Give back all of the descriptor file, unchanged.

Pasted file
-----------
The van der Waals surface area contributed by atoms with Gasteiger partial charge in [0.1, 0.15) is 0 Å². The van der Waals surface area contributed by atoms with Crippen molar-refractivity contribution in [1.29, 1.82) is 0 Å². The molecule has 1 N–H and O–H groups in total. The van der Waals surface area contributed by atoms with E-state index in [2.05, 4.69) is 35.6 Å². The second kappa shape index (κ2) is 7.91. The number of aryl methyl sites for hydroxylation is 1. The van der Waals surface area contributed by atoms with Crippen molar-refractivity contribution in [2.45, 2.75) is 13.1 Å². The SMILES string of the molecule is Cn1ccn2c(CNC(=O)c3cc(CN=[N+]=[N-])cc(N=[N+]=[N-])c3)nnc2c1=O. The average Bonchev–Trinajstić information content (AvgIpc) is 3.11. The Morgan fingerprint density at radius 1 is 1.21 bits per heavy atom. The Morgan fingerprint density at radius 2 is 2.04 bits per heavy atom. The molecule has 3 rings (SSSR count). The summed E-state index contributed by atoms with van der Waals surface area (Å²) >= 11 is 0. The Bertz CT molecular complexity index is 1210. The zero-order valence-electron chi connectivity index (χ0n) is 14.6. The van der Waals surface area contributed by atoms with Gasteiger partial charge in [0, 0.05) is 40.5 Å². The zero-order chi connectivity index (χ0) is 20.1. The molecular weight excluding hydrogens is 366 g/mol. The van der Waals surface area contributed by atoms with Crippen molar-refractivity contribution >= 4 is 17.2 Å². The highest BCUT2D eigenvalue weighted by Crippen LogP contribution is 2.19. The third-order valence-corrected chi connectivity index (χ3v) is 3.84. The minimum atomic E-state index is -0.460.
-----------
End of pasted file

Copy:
The van der Waals surface area contributed by atoms with Gasteiger partial charge in [0.1, 0.15) is 0 Å². The van der Waals surface area contributed by atoms with Crippen molar-refractivity contribution in [1.29, 1.82) is 0 Å². The molecule has 1 N–H and O–H groups in total. The van der Waals surface area contributed by atoms with E-state index in [2.05, 4.69) is 35.6 Å². The second kappa shape index (κ2) is 7.91. The number of aryl methyl sites for hydroxylation is 1. The van der Waals surface area contributed by atoms with Crippen molar-refractivity contribution in [2.45, 2.75) is 13.1 Å². The SMILES string of the molecule is Cn1ccn2c(CNC(=O)c3cc(CN=[N+]=[N-])cc(N=[N+]=[N-])c3)nnc2c1=O. The average Bonchev–Trinajstić information content (AvgIpc) is 3.11. The Morgan fingerprint density at radius 1 is 1.21 bits per heavy atom. The Morgan fingerprint density at radius 2 is 2.04 bits per heavy atom. The molecule has 3 rings (SSSR count). The summed E-state index contributed by atoms with van der Waals surface area (Å²) >= 11 is 0. The Bertz CT molecular complexity index is 1210. The zero-order valence-electron chi connectivity index (χ0n) is 14.6. The van der Waals surface area contributed by atoms with Gasteiger partial charge in [0, 0.05) is 40.5 Å². The zero-order chi connectivity index (χ0) is 20.1. The molecular weight excluding hydrogens is 366 g/mol. The van der Waals surface area contributed by atoms with Crippen molar-refractivity contribution >= 4 is 17.2 Å². The highest BCUT2D eigenvalue weighted by Crippen LogP contribution is 2.19. The third-order valence-corrected chi connectivity index (χ3v) is 3.84. The minimum atomic E-state index is -0.460.